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September 2009

Dutch Island


I visited Governor's Island for only the second time this past weekend for the Dutch-hosted New Island Festival, part of this year's NY400 celebration honoring the 400th anniversary of Henry Hudson's discovery of New York. Inspired by the annual Oerol Festival on the Dutch island of Terschelling, there were theater and dance performances, visual art installations, and live music - most of it free. Most of the performances could be witnessed from a 400 foot long wooden table, from which dinner was served in big metal pots dragged by clog-wearing servers. As one might expect of the free-thinking Dutch, the musical offerings were all over the map: everything from singer-songwriter Divera, to wacky electronic experimentalists PIPS:lab, to a Silent Disco, where all the dancers wore wireless headphones. Oh, and there was De Levende Jukebox (The Living Jukebox): a tongue-in-cheek cabaret featuring a pair of old cougars, Yvonne and Helen, who performed requests culled from a list of Dutch and American standards. "White Rabbit," anyone? (More pics below.)

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Jemsite Interview


Jemsite , a website primarily aimed at Ibanez guitar enthusiasts, has just posted an interview they did with me this week, asking about my varied concertgoing expereinces and my perspective on the guitar, at least from a listener standpoint. It's part of their Scene Around Town series, and I'm honored that they chose me to represent good ol' NYC (even if I've been spending a bunch of time elsewhere of late.) Go check it out if you're curious to learn more about my past and present history around music.

Canadian Country


My knowledge of Canadian country music is pretty much limited to Shania Twain, but there was a large and enthusiastic crowd last week on Granville Street in Vancouver for a free daytime performance by emerging and established Canadian country artists such as Jessie Farrell, Victoria Banks, Terri Clark and Doc Walker, all in town for Canadian Country Music Week. Among the standouts were Scottish-born, Toronto-bred Johnny Reid, who sang with a big, heartfelt voice that almost made you overlook his bleached tips. (Reid went on to win 5 awards at Sunday's Canadian Country Music Awards, including album of the year.) But it was 29-year old Jason Blaine who summed up what most in the crowd already knew:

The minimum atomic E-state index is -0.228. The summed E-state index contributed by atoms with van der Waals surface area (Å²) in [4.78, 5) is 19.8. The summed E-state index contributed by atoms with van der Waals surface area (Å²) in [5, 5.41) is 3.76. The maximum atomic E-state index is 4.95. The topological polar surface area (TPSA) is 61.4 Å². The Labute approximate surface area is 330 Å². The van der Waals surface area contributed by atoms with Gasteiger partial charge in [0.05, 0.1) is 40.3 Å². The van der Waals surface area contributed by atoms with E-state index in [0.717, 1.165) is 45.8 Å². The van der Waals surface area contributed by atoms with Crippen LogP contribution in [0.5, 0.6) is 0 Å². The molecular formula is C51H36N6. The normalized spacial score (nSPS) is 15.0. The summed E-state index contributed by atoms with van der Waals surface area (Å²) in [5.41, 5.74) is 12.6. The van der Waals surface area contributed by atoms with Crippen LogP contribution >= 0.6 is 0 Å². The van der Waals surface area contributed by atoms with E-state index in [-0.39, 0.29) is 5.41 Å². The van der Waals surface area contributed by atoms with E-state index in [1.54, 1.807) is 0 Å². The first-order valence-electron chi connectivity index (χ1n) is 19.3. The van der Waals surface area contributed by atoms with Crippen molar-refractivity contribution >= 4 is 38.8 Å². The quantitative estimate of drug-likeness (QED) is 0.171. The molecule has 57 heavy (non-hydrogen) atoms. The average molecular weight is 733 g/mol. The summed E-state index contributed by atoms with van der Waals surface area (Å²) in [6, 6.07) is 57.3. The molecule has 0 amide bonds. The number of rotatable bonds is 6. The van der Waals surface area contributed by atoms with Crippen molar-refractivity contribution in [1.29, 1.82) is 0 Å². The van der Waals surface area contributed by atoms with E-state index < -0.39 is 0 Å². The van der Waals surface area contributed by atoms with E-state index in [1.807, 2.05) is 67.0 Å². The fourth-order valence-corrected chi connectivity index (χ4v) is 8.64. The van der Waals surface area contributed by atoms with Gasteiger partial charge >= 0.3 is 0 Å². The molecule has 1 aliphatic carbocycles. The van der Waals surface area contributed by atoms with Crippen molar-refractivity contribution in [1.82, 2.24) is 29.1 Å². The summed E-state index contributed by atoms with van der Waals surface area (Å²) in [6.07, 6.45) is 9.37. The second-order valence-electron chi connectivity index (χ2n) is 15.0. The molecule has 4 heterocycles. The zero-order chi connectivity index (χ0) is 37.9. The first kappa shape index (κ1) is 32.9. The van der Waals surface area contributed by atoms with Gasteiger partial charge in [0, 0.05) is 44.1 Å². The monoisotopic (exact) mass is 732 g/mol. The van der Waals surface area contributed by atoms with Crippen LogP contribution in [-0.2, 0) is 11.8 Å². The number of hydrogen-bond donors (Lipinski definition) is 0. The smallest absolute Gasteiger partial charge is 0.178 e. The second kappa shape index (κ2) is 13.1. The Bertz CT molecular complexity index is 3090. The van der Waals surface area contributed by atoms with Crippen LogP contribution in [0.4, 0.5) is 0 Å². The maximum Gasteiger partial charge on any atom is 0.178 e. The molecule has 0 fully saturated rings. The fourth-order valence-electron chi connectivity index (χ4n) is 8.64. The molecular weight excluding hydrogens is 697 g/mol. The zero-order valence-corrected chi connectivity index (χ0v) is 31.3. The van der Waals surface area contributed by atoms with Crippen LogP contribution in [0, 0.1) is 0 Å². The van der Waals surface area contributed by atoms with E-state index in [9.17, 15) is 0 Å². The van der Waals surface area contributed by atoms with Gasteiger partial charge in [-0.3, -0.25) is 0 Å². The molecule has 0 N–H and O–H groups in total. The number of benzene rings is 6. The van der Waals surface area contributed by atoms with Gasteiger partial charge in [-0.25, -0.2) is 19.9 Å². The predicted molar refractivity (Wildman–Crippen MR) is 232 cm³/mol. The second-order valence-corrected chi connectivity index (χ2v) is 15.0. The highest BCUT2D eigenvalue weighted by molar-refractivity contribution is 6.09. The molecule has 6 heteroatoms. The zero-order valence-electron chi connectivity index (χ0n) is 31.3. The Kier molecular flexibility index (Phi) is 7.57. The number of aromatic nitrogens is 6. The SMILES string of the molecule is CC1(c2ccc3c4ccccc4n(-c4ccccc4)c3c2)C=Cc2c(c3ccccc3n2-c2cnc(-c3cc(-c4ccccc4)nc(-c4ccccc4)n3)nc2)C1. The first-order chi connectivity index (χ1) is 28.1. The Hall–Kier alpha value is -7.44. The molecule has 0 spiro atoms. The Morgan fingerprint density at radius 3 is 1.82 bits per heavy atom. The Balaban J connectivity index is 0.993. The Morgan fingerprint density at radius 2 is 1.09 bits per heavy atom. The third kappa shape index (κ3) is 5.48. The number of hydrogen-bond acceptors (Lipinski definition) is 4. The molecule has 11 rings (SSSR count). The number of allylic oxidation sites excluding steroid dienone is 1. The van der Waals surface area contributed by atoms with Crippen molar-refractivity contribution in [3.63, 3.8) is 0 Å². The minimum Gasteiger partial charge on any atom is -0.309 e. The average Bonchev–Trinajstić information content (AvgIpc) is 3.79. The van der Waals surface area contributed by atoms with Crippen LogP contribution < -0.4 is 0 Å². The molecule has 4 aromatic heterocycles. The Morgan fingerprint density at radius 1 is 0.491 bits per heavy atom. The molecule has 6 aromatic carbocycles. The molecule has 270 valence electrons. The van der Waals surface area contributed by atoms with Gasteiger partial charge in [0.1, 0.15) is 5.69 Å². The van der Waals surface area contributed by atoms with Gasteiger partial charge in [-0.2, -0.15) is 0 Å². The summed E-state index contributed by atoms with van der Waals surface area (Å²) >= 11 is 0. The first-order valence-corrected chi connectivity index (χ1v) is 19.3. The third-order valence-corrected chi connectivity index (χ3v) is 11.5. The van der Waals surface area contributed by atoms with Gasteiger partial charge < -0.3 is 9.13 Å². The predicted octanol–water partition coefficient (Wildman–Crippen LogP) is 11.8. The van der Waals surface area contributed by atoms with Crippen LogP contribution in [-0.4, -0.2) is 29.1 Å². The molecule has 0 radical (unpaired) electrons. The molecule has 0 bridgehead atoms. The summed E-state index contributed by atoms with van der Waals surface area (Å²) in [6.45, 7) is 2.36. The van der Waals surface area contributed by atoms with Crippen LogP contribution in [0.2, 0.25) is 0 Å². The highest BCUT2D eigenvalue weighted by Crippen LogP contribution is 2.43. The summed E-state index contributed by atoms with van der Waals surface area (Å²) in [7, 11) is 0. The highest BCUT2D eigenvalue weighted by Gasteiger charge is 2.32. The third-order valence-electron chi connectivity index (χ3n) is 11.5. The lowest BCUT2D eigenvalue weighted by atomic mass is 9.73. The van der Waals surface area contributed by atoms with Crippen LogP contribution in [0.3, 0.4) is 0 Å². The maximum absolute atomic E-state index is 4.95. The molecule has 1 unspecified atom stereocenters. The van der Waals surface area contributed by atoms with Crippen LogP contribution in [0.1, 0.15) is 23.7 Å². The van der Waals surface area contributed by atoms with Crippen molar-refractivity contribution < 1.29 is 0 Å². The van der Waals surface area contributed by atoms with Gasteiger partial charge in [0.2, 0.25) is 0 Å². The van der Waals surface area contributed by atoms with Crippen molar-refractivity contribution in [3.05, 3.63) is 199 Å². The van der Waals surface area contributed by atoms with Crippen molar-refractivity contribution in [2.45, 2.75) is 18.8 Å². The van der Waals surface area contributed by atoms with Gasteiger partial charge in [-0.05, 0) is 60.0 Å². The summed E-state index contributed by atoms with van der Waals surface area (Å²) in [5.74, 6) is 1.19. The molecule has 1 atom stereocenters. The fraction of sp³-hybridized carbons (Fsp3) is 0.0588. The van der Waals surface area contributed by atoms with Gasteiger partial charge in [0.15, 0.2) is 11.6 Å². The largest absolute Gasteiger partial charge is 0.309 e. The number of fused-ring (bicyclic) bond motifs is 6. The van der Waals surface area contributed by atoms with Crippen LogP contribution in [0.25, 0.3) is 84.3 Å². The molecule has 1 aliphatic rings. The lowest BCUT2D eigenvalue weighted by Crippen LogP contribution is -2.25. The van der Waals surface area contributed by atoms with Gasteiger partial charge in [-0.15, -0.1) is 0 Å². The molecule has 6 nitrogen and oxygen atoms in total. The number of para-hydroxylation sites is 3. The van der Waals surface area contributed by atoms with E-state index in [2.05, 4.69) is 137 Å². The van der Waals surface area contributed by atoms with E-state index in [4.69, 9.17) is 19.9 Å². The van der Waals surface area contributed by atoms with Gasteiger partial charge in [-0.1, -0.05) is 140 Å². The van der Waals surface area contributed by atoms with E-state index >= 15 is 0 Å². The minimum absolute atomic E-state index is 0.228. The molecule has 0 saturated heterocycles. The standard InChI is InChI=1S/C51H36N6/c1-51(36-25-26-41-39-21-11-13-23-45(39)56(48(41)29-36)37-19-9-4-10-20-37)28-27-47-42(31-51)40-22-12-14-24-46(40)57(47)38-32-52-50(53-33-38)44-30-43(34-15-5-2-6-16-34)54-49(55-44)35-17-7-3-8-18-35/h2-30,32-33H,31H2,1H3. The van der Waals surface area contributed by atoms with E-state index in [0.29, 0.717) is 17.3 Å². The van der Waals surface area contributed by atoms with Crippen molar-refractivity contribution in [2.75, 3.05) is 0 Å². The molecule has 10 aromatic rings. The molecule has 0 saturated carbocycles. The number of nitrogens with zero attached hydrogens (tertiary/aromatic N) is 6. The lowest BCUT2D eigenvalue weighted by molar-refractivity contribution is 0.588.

"Canadians are the best country fans in the world, and the best people in the world," he said. "But, there's nothing greater in the world than a Canadian girl." (Insert sound of 1,000 screaming girls here; more pics below.)

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It's funny how sometimes you need to travel 3,000 miles to experience something that's been hiding out in your own backyard for years. Last night, experimental folk trio Akron/Family - long-time denizens of the Williamsburg underground - headlined Portland's Bagdad Theater (sic): a beautifully restored movie palace in the arty Hawthorne section of town that now hosts occasional concerts and other events.With capacity somewhere around 3,000, it was a far cry from spots like Death By Audio, but Akron/Family must be getting used to playing these sort of massive spaces: they were at Bumbershoot on Monday, and APW earlier this summer. 

Their sound is trippy and psychedelic, quiet and orchestral: a throwback to the classic rock of the late 60's (driven home by Seth Olinsky's Jimi-style blues guitar.) As if to drive the point home, they all wore dashikis; a homemade American flag hung above the stage, the blue field filled with a tie-dyed pattern. Indian blankets hung over all the monitors; on one was Walt Whitman's portrait. They sung of following your dreams, of living freely. Clearly, they seek to resurrect the more idealistic America of our parents: a mission that would seem to play perfectly in a place like Portland, which still embodies the that open vibe nurtured in places like San Francisco, about nine hours south.

"We love this town," drummer Dana Janssen said at one point from the stage. "So much so that I might move here." 

But, it wasn't all flowers and rainbows. Towards the end of their 90 minute set, bassist Miles Seaton unleashed a primal scream into a pair of mics that was both tterrifying and exhilarating, making everyone stop dead in their tracks. A potent reminder of the power of a single human, unleashed. 

After leaving everything they had out on stage, the band asked the audience to clap and sing along with the encore, which felt less like a burden than a benediction. The words speak for themselves:

"I've traveled all around this country past 28 years

I've traveled all around this country past 28 years

I've traveled all around this world past 28 years

And I've found out where I want to live.

I wanna live in Woody Guthrie's America

I wanna live in Woody Guthrie's America

I wanna live in Woody Guthrie's America

That is where I'll lay my head and call it Home."